These reasons are why even thorough I am a simple desktop user (Bah, I'm closer to a power user), I find virtualization very interesing. The actual idea would be to have a solid Hypervisor like Xen, and everything else running on top of it. This means that instead of having to restart the computer to switch from Windows to Linux or viceversa, I could simply alt tab from one to another because I could run them simultaneously. It would also allow me to make full backups copies rather easy, as dealing with virtual hard disk is quite similar to have a CD collection in ISOs, and even I could use them simultaneously. Anyways, I find virtualizing everything a solid approach for 24/7 availability, and removes part of the lazyness of experimentation. On a world that is always-on, you feel than that hour or two that you may be installing Windows, downloading the last version of the Drivers, etc, is time you missed from doing actual things or at least being connected to MSN/Skype, or being able to browse a Forum to check if you got a reply to a Thread you made.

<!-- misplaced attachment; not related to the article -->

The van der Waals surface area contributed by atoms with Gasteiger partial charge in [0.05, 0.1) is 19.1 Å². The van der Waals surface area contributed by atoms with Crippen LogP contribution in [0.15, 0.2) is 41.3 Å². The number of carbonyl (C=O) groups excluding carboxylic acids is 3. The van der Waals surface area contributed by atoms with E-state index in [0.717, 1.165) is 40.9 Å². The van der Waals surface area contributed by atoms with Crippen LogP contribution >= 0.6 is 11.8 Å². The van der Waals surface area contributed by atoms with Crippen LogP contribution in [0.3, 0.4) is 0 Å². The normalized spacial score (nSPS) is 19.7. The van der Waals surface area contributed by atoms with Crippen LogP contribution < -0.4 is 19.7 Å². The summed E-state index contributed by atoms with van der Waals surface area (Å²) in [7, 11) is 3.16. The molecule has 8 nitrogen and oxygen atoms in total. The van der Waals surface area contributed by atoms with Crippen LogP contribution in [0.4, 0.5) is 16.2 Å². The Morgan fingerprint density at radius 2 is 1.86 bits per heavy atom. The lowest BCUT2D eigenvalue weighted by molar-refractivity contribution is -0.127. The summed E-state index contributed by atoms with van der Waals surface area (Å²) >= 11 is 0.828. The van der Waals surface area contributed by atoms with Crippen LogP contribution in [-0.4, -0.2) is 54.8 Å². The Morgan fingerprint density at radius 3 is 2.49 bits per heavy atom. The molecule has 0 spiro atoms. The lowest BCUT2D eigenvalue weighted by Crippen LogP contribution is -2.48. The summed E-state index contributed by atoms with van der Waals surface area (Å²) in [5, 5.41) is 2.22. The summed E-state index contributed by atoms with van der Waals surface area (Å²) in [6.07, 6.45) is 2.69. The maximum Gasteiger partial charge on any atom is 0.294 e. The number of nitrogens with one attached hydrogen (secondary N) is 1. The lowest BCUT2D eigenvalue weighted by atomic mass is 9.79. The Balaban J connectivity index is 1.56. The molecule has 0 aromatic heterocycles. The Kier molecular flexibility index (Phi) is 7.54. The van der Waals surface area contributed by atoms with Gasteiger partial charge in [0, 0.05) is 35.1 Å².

Heck, I even suppose that as while virtualizing you could deal with each hardware piece as if it was a simple resource, you could have two Keyboards and Mouses plugged into a single machine, then make a Virtual Machine that uses exclusively only a single Keyboard and Mouse, and effectively have a multiuser computer.


    Indeed, virtualization seems extremely useful as you suddently become a sort of OS overseer. This has two downsides: One is performance. Virtualization adds some overhead, but as for most task you still have more than enough performance in any decent modern machine, you can pay for that overhead happily if it does something useful for you. The second, however, was a show stopper: Video Card was always a difficult matter when dealing with virtualization, so you couldn't expect to install Windows and play games on it like if you were running natively. Although even three years ago I recall hearing that it was possible to do gaming via very specific Hypervisor features (Xen supported VGA passthorough, that allowed a VM to use the Video Card), a new, proper feature appeared: IOMMU virtualization. Basically, it would also you to virtualize add-in cards, that could possibily allow each VM OS to use its own Drivers for it and the like. And it would, finally, allow full support of GPUs inside a VM, as everything would run virtualized. Even BitCoin miners found this useful.